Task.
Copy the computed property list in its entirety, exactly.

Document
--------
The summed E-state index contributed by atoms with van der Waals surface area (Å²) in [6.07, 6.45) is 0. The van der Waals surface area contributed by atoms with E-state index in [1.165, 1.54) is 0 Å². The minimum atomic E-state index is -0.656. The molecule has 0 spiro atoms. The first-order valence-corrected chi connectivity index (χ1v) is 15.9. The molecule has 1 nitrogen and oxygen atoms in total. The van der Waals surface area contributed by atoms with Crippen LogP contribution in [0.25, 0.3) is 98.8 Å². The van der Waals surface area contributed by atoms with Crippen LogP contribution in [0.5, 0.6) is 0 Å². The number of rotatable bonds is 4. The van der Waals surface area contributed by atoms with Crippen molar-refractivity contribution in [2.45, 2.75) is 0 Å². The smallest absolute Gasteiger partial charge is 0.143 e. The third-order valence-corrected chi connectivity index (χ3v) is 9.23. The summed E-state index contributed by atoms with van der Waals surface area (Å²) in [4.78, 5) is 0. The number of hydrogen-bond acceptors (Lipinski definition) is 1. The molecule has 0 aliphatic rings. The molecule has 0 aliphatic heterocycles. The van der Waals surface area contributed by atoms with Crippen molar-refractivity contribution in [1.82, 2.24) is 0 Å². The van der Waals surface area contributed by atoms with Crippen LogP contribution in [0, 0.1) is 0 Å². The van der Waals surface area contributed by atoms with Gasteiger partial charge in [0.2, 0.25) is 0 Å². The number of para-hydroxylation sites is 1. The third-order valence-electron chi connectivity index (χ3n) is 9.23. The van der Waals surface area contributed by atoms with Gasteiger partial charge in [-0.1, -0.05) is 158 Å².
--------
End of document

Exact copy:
The summed E-state index contributed by atoms with van der Waals surface area (Å²) in [6.07, 6.45) is 0. The van der Waals surface area contributed by atoms with E-state index in [1.165, 1.54) is 0 Å². The minimum atomic E-state index is -0.656. The molecule has 0 spiro atoms. The first-order valence-corrected chi connectivity index (χ1v) is 15.9. The molecule has 1 nitrogen and oxygen atoms in total. The van der Waals surface area contributed by atoms with Crippen LogP contribution in [0.25, 0.3) is 98.8 Å². The van der Waals surface area contributed by atoms with Crippen LogP contribution in [0.5, 0.6) is 0 Å². The number of rotatable bonds is 4. The van der Waals surface area contributed by atoms with Crippen molar-refractivity contribution in [2.45, 2.75) is 0 Å². The smallest absolute Gasteiger partial charge is 0.143 e. The third-order valence-corrected chi connectivity index (χ3v) is 9.23. The summed E-state index contributed by atoms with van der Waals surface area (Å²) in [4.78, 5) is 0. The number of hydrogen-bond acceptors (Lipinski definition) is 1. The molecule has 0 aliphatic rings. The molecule has 0 aliphatic heterocycles. The van der Waals surface area contributed by atoms with Crippen molar-refractivity contribution in [1.82, 2.24) is 0 Å². The van der Waals surface area contributed by atoms with Crippen LogP contribution in [0, 0.1) is 0 Å². The van der Waals surface area contributed by atoms with Gasteiger partial charge in [0.2, 0.25) is 0 Å². The number of para-hydroxylation sites is 1. The third-order valence-electron chi connectivity index (χ3n) is 9.23. The van der Waals surface area contributed by atoms with Gasteiger partial charge in [-0.1, -0.05) is 158 Å².